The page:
Breckenridge-Wynkoop’s Mainline Ale House to open in Old Town end of July

Mainline Ale House revealed the front of their building July 26. Photo By Logan Martinez
Mainline Ale House revealed the front of their building July 26. Photo By Logan Martinez

Coming soon to Old Town — yet another space to enjoy craft beer in Fort Collins.

Breckenridge-Wynkoop LLC’s first Fort Collins restaurant, the MainLine, is anticipated to open at the end of the month. Restaurant-goers can expect a southern-inspired ale house with two levels featuring unique identities.

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According to Lisa Ruskaup, concept director for BW, the company decided to open a restaurant in Fort Collins because they find the city to be “vibrant and the people of Fort Collins and the surrounding communities to be warm and welcoming.”

“The characteristics that represent our core Ale House mission of Good Food, Good Drink, Good Cheer, include a focus on Colorado-centric premium beer, wine and spirits, as well as chef-driven cuisine and thoughtful hospitality,” Ruskaup wrote in an email to the Collegian.

The MainLine is currently under construction in the space formerly occupied by Beach House Grill. The format is a restaurant atop another adjoining restaurant, according to Ruskaup.

MainLine rendering.

“The main level, the MainLine, has several areas for unique dining and drinking experiences,” Ruskaup wrote. “The upstairs has its own identity.”

BW has requested the name of the upstairs space not be released prior to the opening.

Ruskaup said the MainLine will feature southern-influenced cuisine from Executive Chef Eric Chiappetta, plus vegetarian, vegan and gluten-free dining options.

Two bars will feature 32 taps of craft beer, wine and cocktails. 24 taps will be craft beers from Breckenridge Brewery and Wynkoop Brewing, plus other nano and craft breweries. The remaining five taps will feature custom-craft wines and handmade cocktails.

“All of these elements of the concept were customized for the Fort Collins market based on extensive research and feedback through the online and actual communities,” Ruskaup wrote.

Mainline 4
Rendering of the Mainline dining space. Photo courtesy of Lisa Ruskaup.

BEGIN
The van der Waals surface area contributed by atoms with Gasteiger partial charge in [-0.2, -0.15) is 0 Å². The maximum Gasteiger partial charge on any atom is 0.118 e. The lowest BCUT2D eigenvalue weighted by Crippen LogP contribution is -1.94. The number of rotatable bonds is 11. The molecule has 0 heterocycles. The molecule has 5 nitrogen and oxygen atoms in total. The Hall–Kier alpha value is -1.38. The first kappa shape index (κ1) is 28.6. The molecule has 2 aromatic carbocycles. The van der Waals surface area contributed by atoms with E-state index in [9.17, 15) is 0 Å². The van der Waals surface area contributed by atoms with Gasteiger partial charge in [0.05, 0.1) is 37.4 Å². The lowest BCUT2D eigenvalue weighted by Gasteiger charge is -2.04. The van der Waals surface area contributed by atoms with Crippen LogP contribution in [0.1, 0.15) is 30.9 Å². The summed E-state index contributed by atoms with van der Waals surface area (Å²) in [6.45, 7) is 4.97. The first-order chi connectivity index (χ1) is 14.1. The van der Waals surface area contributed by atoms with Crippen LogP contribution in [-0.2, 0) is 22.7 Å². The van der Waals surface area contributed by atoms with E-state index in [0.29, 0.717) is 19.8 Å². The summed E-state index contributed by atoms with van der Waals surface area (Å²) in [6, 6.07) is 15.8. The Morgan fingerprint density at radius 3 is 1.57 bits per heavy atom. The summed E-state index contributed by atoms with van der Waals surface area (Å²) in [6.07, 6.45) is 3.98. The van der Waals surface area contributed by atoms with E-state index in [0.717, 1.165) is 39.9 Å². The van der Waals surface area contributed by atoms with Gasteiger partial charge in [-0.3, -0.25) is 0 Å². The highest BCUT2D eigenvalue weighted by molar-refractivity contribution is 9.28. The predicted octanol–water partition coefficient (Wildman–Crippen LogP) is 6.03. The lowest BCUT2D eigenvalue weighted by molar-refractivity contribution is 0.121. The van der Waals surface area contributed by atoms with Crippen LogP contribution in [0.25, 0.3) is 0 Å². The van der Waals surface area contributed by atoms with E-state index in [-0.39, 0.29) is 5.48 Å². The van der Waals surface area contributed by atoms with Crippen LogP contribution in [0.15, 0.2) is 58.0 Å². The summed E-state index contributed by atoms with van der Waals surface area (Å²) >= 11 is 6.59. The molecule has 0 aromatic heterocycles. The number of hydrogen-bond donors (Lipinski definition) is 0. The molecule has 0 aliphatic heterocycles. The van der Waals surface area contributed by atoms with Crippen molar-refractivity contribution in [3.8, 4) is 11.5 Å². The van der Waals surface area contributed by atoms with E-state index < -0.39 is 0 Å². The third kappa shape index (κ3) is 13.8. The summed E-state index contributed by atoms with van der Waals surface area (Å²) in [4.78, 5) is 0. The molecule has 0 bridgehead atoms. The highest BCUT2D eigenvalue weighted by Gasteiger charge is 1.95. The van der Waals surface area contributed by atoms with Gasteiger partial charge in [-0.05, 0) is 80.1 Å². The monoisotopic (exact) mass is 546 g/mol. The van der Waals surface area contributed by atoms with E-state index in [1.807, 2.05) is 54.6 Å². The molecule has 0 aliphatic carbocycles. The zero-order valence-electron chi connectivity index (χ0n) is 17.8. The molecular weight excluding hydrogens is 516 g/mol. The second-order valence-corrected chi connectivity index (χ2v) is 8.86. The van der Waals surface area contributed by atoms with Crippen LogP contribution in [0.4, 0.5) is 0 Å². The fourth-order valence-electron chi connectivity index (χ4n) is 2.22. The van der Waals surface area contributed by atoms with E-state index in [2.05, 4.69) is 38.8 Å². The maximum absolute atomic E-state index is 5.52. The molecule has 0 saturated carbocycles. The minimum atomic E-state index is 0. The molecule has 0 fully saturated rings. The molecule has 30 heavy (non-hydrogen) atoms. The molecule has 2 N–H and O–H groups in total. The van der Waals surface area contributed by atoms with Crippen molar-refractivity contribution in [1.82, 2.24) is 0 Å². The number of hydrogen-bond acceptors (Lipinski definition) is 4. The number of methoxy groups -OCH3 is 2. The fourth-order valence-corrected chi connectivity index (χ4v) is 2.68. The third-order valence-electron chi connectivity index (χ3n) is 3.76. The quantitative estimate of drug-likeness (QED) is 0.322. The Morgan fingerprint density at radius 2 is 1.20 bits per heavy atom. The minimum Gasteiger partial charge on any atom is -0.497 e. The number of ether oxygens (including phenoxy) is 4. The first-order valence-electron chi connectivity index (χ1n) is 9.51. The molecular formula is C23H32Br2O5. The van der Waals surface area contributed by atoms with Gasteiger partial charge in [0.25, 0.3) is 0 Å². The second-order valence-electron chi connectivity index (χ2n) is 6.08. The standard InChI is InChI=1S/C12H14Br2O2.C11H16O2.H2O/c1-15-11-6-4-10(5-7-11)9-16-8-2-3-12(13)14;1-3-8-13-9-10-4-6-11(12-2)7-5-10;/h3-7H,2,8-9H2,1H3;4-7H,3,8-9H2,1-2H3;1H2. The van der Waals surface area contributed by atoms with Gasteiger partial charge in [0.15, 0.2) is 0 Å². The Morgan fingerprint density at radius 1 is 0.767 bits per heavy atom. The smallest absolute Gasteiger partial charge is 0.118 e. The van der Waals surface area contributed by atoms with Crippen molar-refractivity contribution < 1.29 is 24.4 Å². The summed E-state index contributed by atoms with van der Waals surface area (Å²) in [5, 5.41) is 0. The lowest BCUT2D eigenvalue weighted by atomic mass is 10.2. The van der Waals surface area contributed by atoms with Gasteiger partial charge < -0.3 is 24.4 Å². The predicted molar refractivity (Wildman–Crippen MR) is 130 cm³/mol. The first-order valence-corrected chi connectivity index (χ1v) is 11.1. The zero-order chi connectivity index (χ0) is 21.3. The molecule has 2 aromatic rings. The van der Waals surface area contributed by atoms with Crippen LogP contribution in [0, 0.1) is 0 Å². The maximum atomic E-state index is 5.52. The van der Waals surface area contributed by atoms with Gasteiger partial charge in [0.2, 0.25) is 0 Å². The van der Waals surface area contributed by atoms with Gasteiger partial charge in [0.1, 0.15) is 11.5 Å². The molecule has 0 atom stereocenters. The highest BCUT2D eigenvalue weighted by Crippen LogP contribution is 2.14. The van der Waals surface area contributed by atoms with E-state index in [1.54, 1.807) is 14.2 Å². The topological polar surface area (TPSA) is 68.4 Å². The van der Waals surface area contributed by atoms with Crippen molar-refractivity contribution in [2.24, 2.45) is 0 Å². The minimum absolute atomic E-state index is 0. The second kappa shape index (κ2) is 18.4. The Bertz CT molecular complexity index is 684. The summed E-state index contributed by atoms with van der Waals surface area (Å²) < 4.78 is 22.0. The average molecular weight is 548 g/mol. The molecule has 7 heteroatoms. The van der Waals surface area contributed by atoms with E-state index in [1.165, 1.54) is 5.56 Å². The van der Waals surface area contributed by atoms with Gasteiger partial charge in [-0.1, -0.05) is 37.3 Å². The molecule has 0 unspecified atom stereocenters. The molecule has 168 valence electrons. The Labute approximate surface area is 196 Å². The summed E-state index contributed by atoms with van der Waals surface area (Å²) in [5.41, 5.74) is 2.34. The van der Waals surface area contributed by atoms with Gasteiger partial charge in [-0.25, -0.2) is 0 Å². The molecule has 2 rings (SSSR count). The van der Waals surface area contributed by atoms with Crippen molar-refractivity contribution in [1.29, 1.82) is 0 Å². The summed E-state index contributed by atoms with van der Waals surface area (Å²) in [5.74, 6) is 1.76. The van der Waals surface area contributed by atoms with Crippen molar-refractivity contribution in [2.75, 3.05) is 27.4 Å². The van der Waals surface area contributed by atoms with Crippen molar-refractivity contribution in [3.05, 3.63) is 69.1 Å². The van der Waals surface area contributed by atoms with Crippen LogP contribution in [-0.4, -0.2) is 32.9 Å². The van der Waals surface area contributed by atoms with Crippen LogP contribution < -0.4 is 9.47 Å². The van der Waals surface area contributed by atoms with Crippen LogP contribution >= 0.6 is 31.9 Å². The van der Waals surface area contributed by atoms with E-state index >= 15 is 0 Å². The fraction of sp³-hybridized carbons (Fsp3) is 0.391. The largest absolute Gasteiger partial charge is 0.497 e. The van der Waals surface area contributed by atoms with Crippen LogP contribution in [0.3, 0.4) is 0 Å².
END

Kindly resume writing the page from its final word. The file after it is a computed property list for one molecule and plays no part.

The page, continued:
“Sounds pretty awesome to me,” said Hannah Cornish, a CSU student. “There’s no such thing as having too many places that serve great beer, especially here in FoCo, so I’m really excited to try it out once it opens.”

According to Ruskaup, the MainLine’s name was inspired by several historical points in Fort Collins, but mostly came from all the metal columns and water pipes throughout the building.

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According to Marty Jones, a spokesperson for Wynkoop Brewing, Wynkoop’s beers are now also on shelves in Fort Collins stores as part of the first expansion of their Denver/Boulder distribution area in two years.

 “We’re thrilled to have our mighty creations in the land of such beery heroes as New Belgium and Odell Brewing, and among the growing crop of microbrewing newcomers and fine-beer vendors in Fort Collins,” Jones wrote in a news release.

For more information, visit wynkoop.com and breckbrew.com.

Editor in Chief Emily Smith can be reached at news@collegian.com.

The MainLine: A Fort Collins Fable, provided by Lisa Ruskaup:

On, or about 1920, Old Town Fort Collins was not really old, but rather, quite new.  In its first life, the building that resides at 125 South College, just off the bustling intersection of Mountain and College avenues, or ‘Main and Main’, was a flourishing drug store, A.W. Scott Drug. As was the common practice of the day, upstairs above the AW Scott, lived many lovely Fort Collins friends (if these walls could only talk).  Running north and south along College Avenue, was the railway, a mainline of sorts, for these same townsfolk to travel about.  The super rocking, felled-tree trunk table near the kitchen is backed by a mural of the AW Scott and is known as same for all these hardworking folks.

But our story of the MainLine begins well before the actual building was erected in its current location.  In fact, we have to look all the way back to the origins of Fort Collins for early inspiration to the MainLine name.  Fort Collins, was originally known as Camp Collins, a U.S. Army outpost on the Poudre river.  The camp, near the Overland Trail, was formed in 1864 to act as a mainline of commerce, and mail delivery, for homesteaders along the Denver Road.  Frankly, we find this version of the MainLine story, a little boring.

Rumor has it that Butch Cassidy, and perhaps his horse who lost a horseshoe that we found, did make a stop in Fort Collins before or after robbing the bank of Telluride, on or about 1867, which is near the time our next great hero, Elizabeth Adler, introduces herself as a powerful force on the mainline Fort Collins political scene.  It took Elizabeth nearly two more decades to lobby for the right to vote, which passed in 1893 for Colorado women and Elizabeth in Fort Collins.  Her first act as a red-blooded female American voter was to outlaw all alcoholic beverages in the city of Fort Collins.  It passed.  Much to the chagrin of her male council members and unwitting abstainers, this law stood longer than any other ‘temperance law’ in the state of Colorado, until 1968.  Our Temperance Lounge is devoted entirely to this remarkable woman and Colorado’s longest-standing dry city, Fort Collins. It is ironic in a place known as the Napa Valley of craft beer.